Lauralee O’Neil NorthWest Liberty News January 12, 2019
The results of the 2018 mid-term election were fairly clear-cut. The Democrats had to win the Senate seat and re-elect Jon Tester (D-Montana) for a third term. They went about it with a vengeance, bringing in huge campaign funds, spending $17,946,600.61. According to the Associated Press report, Tester ranked No. 1 in money received from lobbyists.
Tester’s Republican rival, Matt Rosendale, told backers that his campaign had been functioning “hand to mouth” and had been “outspent by millions of dollars.”
Tester won all of the largest cities in Montana, capturing Missoula, Great Falls, Bozeman, Butte and Helena. And, he triumphed on every Native American Reservation in Montana, numbering five large and two smaller reservations.
Now it gets really interesting
In 2018 over there were 712,000 registered voters in Montana. Of these, 497,393 ballots were cast in 2018. And of these votes, a mind-boggling 369,000 were by absentee ballot. That’s a whopping 74% of ballots cast via the absentee ballot system. To say this is a virtual impossibility is putting it mildly. No election prior to 2018 was even close.
The DNC had a good reason for pursuing Montana
Although sometimes touted as a ‘moderate’, Tester is a solid voter for every Democrat issue, particularly regarding Immigration Reform. He can also likely be counted on to re- introduce legislation to pass the extremely controversial CSKT Water Compact, jeopardizing Montana water rights by granting off-reservation water rights to the Confederated Salish and Kootenai Tribe.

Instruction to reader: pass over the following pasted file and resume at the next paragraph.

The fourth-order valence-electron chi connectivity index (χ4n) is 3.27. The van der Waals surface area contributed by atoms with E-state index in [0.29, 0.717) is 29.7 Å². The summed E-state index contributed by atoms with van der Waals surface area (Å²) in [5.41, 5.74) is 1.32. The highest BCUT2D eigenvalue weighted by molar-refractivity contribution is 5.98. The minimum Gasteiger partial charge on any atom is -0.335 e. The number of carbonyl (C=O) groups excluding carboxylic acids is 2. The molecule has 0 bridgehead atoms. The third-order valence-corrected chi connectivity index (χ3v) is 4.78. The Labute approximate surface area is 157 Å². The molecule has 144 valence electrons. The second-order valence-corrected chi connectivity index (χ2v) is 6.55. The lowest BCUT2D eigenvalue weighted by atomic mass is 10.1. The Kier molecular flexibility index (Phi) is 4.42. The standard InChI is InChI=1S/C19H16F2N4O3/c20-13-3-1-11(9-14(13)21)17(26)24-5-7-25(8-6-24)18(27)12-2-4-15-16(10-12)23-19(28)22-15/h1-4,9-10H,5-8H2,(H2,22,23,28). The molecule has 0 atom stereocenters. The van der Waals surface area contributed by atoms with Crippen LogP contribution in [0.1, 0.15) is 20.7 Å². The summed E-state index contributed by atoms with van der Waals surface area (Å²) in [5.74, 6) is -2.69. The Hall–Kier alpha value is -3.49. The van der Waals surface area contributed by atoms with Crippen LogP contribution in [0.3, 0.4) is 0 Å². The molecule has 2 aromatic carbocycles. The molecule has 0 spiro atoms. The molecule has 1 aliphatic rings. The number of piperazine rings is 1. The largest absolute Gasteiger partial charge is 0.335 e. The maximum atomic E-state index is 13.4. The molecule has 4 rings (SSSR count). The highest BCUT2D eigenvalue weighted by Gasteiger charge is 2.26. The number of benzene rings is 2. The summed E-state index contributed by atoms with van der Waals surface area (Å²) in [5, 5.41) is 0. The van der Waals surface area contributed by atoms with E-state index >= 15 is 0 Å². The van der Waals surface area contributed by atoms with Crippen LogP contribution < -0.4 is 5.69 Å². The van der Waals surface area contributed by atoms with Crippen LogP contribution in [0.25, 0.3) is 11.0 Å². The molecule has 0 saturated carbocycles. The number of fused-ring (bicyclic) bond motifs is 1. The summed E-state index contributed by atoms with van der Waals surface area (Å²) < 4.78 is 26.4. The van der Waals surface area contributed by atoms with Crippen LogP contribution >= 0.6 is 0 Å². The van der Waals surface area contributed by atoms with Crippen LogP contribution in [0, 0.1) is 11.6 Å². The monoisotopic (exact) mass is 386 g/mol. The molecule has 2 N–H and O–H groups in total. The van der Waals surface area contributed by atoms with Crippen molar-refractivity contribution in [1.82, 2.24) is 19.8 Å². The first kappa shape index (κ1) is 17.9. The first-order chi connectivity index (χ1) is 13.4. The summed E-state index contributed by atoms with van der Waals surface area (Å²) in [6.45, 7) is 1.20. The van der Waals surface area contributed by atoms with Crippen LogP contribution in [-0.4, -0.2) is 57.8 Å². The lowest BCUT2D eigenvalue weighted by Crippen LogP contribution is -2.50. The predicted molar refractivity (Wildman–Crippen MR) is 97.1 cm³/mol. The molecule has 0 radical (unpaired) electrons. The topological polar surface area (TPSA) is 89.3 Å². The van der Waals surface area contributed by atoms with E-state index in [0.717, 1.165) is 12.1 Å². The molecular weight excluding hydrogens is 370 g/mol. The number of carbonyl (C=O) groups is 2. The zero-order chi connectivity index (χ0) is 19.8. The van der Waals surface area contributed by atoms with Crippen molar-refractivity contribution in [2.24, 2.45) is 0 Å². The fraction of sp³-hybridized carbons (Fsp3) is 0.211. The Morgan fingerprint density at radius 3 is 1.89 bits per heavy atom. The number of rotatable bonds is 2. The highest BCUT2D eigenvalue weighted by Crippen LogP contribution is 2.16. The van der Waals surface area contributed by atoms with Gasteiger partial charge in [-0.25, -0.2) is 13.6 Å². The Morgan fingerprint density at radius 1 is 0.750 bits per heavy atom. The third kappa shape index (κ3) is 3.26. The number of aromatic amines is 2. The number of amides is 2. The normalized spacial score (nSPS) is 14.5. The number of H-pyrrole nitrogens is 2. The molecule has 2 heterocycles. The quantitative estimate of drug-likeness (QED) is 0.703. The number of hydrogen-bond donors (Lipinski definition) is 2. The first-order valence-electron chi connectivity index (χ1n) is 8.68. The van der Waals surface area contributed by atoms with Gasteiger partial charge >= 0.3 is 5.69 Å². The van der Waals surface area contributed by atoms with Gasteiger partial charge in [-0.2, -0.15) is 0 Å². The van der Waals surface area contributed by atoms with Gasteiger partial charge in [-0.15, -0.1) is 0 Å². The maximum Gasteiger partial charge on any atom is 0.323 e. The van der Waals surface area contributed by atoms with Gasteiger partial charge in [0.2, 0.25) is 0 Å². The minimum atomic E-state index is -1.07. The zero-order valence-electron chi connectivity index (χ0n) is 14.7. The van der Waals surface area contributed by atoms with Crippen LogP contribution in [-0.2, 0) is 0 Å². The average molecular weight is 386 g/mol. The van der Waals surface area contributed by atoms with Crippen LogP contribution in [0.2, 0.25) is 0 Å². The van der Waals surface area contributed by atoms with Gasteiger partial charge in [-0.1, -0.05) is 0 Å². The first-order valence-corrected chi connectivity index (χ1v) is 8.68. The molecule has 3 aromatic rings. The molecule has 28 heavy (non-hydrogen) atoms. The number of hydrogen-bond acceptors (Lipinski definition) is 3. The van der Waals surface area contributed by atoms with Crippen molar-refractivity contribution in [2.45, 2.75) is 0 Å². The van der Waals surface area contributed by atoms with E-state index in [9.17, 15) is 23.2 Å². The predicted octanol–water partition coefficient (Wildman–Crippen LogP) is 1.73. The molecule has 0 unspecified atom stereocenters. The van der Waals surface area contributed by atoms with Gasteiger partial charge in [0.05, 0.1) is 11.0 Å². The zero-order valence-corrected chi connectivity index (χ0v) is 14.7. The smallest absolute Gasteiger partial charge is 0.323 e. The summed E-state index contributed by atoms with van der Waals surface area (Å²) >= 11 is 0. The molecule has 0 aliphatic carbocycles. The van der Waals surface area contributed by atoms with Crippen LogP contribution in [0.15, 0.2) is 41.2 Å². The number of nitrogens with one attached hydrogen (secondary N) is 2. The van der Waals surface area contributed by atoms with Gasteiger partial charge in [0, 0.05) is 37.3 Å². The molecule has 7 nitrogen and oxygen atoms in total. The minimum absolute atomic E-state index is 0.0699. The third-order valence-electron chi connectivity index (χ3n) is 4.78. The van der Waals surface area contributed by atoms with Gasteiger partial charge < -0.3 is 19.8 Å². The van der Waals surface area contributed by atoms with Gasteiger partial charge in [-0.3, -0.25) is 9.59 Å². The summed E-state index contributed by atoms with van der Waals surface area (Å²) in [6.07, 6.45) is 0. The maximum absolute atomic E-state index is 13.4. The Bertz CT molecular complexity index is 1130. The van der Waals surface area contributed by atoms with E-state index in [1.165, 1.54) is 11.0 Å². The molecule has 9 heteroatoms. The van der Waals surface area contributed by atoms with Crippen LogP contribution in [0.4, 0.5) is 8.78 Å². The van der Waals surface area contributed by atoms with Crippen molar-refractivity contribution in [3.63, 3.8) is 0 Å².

Jon Tester notoriously a great friend of ‘Indian Country’
Because state election laws do not apply at polling precincts on some Montana Indian Reservations, suspicious voter fraud occurred in Tester’s 2006 election to the U.S. Senate.
“Montana, we won this doggone thing. And we won because of you.”As former chairman and vice chairman of the Senate Committee on Indian Affairs, the results of the 2018 race show that voters on reservations paid a key role in re-electing Tester, despite his vulnerability. President Trump, who won his presidency by a 20% margin in 2016, came to Montana four times during the 2018 election cycle, speaking to huge and enthusiastic crowds in support of Tester’s opponent, Matt Rosendale. Yet the results of the Native vote played a key role in tipping the scales.
In the months leading up to this week’s registration deadline, Renee LaPlant has registered voters in the Blackfeet Nation in northwest Montana wherever she can: at grocery stores, public events or even at people’s homes on the Native American reservation. Each time she registers new voters, she asks whether they will want her to collect their completed ballot and turn it in to their local county clerk and recorder’s office or courthouse.
LaPlant, an organizer for Western Native Voice, a local nonpartisan social justice group, says, “If you’re worried about it, I can take care of that process for them.”
Hundreds of absentee ballots are gathered every election, statewide and in tribal areas, often door to door by Democrat operatives, and bundled for counting. Many of these are ballots have falsified names, whereabouts unknown, or using names of the deceased. This is called Voter Harvesting.
Other voting issues of grave concern
One reported issue occurred in Missoula where a voting machine ‘went down’ at 3 a.m. and wasn’t restored until 10 a.m. Secondly, Missoula County absentee ballots were not scanned, as state law restricts when absentee ballots can be counted—a circumstance that resulted in votes still being counted days after the Nov. 6th election. This is unlikely to change anytime soon, according to Associated Press interviews with election officials across the state. Also suspicious is the fact that Missoula County population was 56,000 (according to the 2010 Census) yet 50,000 ballots were cast in 2018.
It seems clear that Montana has something that Democrats want, and the ballot box is one way of securing it, even if that means using voter fraud and collusion.